Over the last few weeks, John Pavlich of Sofa Dogs and I have teamed up to record commentary tracks for every Spider-Man movie ever made. We started by defending the historical significance of Sam Raimi's original Spider-Man, went on to question, albeit slightly, the vaunted reputation of Spider-Man 2, and this week we've finally reached Spider-Man 3. Although Spider-Man 3 was the highest grossing movie of 2007 domestically, audiences immediately turned on the motion picture, hurling a series of accusations at the film which were more or less accurate. There were too many characters, not enough Venom (a fan favorite character to this day), a string of baffling dance numbers and a retcon to the hero's origin that by and large was not considered a wise move.
I kinda like it. Fred Topel, one of our beloved staff writers here at CraveOnline, likes it a lot. John Pavlich doesn't hate it all that much either. So what gives? Are we entirely out of touch, or are we just seeing something everyone else isn't, or are at least too distracted by the film's strange surface elements to appreciate?
Fred Topel joins us for our latest commentary track, when we try to explain – if not necessarily defend – Spider-Man 3. What we found was a film that is a jumble of ideas, many of them good, many of them at best ill-advised, but taken together as a tapestry represent an artistic vision that just plain wasn't for everyone, and ultimately led to the more tonally focused reboot The Amazing Spider-Man, which we will get to next week. I invite you to head on over to Sofa Dogs and download the commentary for yourself, but allow me to preface our commentary with the following thoughts.
The original Spider-Man trilogy is the work of an artist. Perhaps Sam Raimi is not the most delicate artist of our times, and perhaps he doesn't have as much to say as the dramatic indie auteur du jour, but he expresses himself in a way that is perhaps entirely unique to Sam Raimi. There's a goofy sense of nostalgia to his lighthearted films that masks the emotional frailty of his characters. He likes to beat them up on screen, because it's funny, yes, but also because afterwards it's infinitely more satisfying to see them persevere.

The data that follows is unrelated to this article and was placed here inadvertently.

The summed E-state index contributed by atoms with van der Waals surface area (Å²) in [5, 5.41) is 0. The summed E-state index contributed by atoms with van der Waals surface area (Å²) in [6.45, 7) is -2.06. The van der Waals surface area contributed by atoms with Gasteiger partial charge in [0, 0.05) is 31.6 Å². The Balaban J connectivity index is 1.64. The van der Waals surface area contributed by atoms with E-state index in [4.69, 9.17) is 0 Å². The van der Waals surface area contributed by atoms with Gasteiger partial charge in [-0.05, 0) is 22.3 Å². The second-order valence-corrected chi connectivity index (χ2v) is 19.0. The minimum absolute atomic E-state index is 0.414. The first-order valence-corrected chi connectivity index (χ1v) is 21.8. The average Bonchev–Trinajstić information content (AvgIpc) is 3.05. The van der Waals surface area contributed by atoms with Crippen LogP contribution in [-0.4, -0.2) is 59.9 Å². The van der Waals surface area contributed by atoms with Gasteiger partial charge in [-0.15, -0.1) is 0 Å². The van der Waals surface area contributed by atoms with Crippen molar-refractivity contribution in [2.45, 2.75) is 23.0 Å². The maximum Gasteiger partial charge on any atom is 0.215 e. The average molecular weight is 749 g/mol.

I see that filmmaker in Spider-Man 3. He attempts in this third film, perhaps under a modicum of studio duress, to tell a story about a character for whom he has obvious affection, Peter Parker, in a series of circumstances that test him in a way that potentially betrays the good person Raimi sees underneath. In Spider-Man 3, Peter Parker attempts murder on two separate occasions, and physically assaults the woman he loves. The wildly disparate tonal shifts we see in the film, particularly in the oft-despised dance numbers, serve a narrative purpose. They lighten the otherwise impossibly dark mood? Possibly, or possibly they run in such unsettling contrast to that mood that they visualize the character's self-delusion that acting in his own self-interest – the very path the Green Goblin tried to coerce him into in the original Spider-Man – is a positive change in lifestyle. That he follows his own attempted homicide on his best friend with a Saturday Night Fever riff down the streets of New York City, though perhaps not the best way to realize the character struggle cinematically, speaks volumes about how far he has been infected by self-involvement. And that Peter Parker actually thinks this kind of behavior is cool speaks even louder volumes about what an uncontrollable dork he is.